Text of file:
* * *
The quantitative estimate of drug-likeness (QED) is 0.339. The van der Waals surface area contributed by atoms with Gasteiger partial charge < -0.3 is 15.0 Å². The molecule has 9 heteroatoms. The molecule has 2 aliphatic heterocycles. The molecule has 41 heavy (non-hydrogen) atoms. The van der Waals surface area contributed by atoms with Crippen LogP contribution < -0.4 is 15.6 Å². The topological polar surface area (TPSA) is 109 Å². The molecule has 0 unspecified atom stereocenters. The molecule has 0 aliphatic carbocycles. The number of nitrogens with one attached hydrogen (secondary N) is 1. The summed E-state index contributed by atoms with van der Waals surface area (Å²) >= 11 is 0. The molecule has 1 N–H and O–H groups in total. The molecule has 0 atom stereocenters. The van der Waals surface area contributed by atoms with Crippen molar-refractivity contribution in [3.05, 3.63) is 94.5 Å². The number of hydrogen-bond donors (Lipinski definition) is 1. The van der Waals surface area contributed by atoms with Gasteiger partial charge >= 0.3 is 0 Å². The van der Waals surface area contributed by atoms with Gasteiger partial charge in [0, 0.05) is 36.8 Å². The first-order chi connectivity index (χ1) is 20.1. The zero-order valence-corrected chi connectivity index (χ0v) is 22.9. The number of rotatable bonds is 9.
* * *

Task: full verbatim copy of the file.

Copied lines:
The quantitative estimate of drug-likeness (QED) is 0.339. The van der Waals surface area contributed by atoms with Gasteiger partial charge < -0.3 is 15.0 Å². The molecule has 9 heteroatoms. The molecule has 2 aliphatic heterocycles. The molecule has 41 heavy (non-hydrogen) atoms. The van der Waals surface area contributed by atoms with Crippen LogP contribution < -0.4 is 15.6 Å². The topological polar surface area (TPSA) is 109 Å². The molecule has 0 unspecified atom stereocenters. The molecule has 0 aliphatic carbocycles. The number of nitrogens with one attached hydrogen (secondary N) is 1. The summed E-state index contributed by atoms with van der Waals surface area (Å²) >= 11 is 0. The molecule has 1 N–H and O–H groups in total. The molecule has 0 atom stereocenters. The van der Waals surface area contributed by atoms with Crippen molar-refractivity contribution in [3.05, 3.63) is 94.5 Å². The number of hydrogen-bond donors (Lipinski definition) is 1. The van der Waals surface area contributed by atoms with Gasteiger partial charge >= 0.3 is 0 Å². The van der Waals surface area contributed by atoms with Gasteiger partial charge in [0, 0.05) is 36.8 Å². The first-order chi connectivity index (χ1) is 20.1. The zero-order valence-corrected chi connectivity index (χ0v) is 22.9. The number of rotatable bonds is 9.